Spring/Summer road casualty figures show drop in 'vulnerable road user' casualties, but it's not all good news
DfT admits that wet weather had more to do with drop in figures than anything else

Casualty rates for vulnerable road users, including cyclists, are down - according to Department for Transport figures for April, May and June - but analysts have admitted that the wet weather masked the reality of the figures.

Although the rate for April to June 2012 was down on the same period of last year, the number of cyclists killed or seriously injured rose by nine per cent from 2,950 in 2010/2011 to 3,210 in 2011/2012, the report reveals.

There was also a five per cent increase in pedestrians killed or seriously injured on the nation's roads comparing the same two periods.

Campaign groups responded strongly to the figures, saying that they showed how much more work there was to do on road safety.

The Institute of Advanced Motorist's director of policy and research, Neil Greig said: “In the six months before these results there were increases in the numbers killed and seriously injured.  This drop has not made up for that.  We need to do much more to turn this quarter’s figures into a trend. Upgrading roads, targeted safety campaigns and measures to improve road user awareness among new drivers are needed too."

“The drop in road casualties is really good news but the Department for Transport admits that it is likely to be linked to this year’s wet weather. We shouldn’t rely on a few months of dodgy weather to get cyclists and motorcyclists casualties down.”

Sustrans Policy Advisor Joe Williams said, “Yesterday the Minister [Road Safety Minister Stephen Hammond MP] said the government would do what it takes to make our roads safer for cyclists.  These figures provide a stark reminder that there is much more to do.  It’s simply not right that the most vulnerable users are at an increasing risk on our roads.

“We hope that the Minister is preparing to turn his words into action and we look forward to working with him to make our streets safer for everyone.”

The DfT said: "Comparing Q2 2012 against Q2 2011 shows a six per cent fall in total deaths and serious injuries, and an 18 per cent fall in deaths alone. However, in general, single quarter comparisons should be treated with caution as data are more subject to distortion by short-term factors such as extreme weather. Q2 2012 saw extremely wet weather across England, which may affect comparison with earlier years."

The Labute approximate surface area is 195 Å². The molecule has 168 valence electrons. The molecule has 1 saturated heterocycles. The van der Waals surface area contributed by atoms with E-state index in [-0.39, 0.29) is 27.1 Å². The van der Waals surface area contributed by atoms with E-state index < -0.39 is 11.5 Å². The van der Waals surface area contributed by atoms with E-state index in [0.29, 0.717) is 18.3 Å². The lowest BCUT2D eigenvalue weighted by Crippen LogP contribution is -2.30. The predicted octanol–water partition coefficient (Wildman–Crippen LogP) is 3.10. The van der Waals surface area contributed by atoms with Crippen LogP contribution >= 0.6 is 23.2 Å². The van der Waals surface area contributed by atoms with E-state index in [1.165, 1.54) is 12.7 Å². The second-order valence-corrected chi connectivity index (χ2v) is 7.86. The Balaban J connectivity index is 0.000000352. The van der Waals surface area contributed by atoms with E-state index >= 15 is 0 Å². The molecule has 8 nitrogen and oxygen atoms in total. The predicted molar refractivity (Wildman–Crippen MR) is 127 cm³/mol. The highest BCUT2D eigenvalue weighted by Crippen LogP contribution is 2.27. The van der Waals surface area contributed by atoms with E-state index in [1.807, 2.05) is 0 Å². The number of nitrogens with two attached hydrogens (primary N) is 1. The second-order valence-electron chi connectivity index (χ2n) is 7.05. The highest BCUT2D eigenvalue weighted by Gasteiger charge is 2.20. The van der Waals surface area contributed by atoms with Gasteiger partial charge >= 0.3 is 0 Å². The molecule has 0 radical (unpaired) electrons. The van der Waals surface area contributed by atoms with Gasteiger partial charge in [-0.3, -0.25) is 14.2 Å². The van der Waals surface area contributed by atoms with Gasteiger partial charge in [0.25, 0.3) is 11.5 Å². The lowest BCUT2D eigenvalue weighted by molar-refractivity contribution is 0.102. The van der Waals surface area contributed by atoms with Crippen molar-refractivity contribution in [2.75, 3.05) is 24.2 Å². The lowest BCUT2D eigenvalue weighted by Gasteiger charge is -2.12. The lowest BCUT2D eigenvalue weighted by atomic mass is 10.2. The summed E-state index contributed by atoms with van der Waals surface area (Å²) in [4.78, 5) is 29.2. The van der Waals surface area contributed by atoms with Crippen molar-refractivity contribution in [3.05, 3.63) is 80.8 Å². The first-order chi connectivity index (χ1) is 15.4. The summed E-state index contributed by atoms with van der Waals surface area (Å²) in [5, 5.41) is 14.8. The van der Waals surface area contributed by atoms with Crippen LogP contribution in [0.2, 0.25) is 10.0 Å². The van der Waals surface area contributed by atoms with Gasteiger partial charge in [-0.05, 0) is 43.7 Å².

<p>After an unpromising start, having to be bribed by her parents to learn to ride without stabilisers, Sarah became rather keener on cycling in her university years, and was eventually persuaded to upgrade to proper road cycling by the prospect of a shiny red Italian bike, which she promptly destroyed by trapping a pair of knickers in the rear derailleur. Sarah writes about about cycling every weekend on road.cc.</p>


OldRidgeback [2546 posts] 3 years ago

skippers and tippers - the HGVs with the worst accident records

fatbeggaronabike [732 posts] 3 years ago

In some respects I am quite pleased that nobody has tried to claim any success with the current road safety schemes and have all attributed the drop due to less activity during foul weather. Perhaps our voices are starting to be heard at last and politicians realise that we cannot be fobbed off with excuses and false claims.

Sedgepeat [93 posts] 3 years ago

Oh dear a 3% rise after an all time low of 2010 brought screams of more cameras and more driver punishment and now an 18% drop is being fobbed off as some aberration? The fact is that there is a steady downward trend but there will be odd ones either way.

Hammond? Whatever he does it must not be at the expense of drivers. They are a vital resource without whom all of could not survive from the lack of basics like food, water, medicine, doctors nurses and public transport. We no longer live in self sufficient communities.

Rob Benington [16 posts] 3 years ago

But police statistics significantly underestimate the numbers of seriously injured cyclists.

(Serious = not dead and not slightly injured, but either admitted to hospital bed or treated by attendance in emergency department).

These numbers rose by 10% between 2010-11 and 2011-2.

Admissions are here

Roughly 13% of all attendances are admitted. This gives an estimate of 135,000 serious injuries.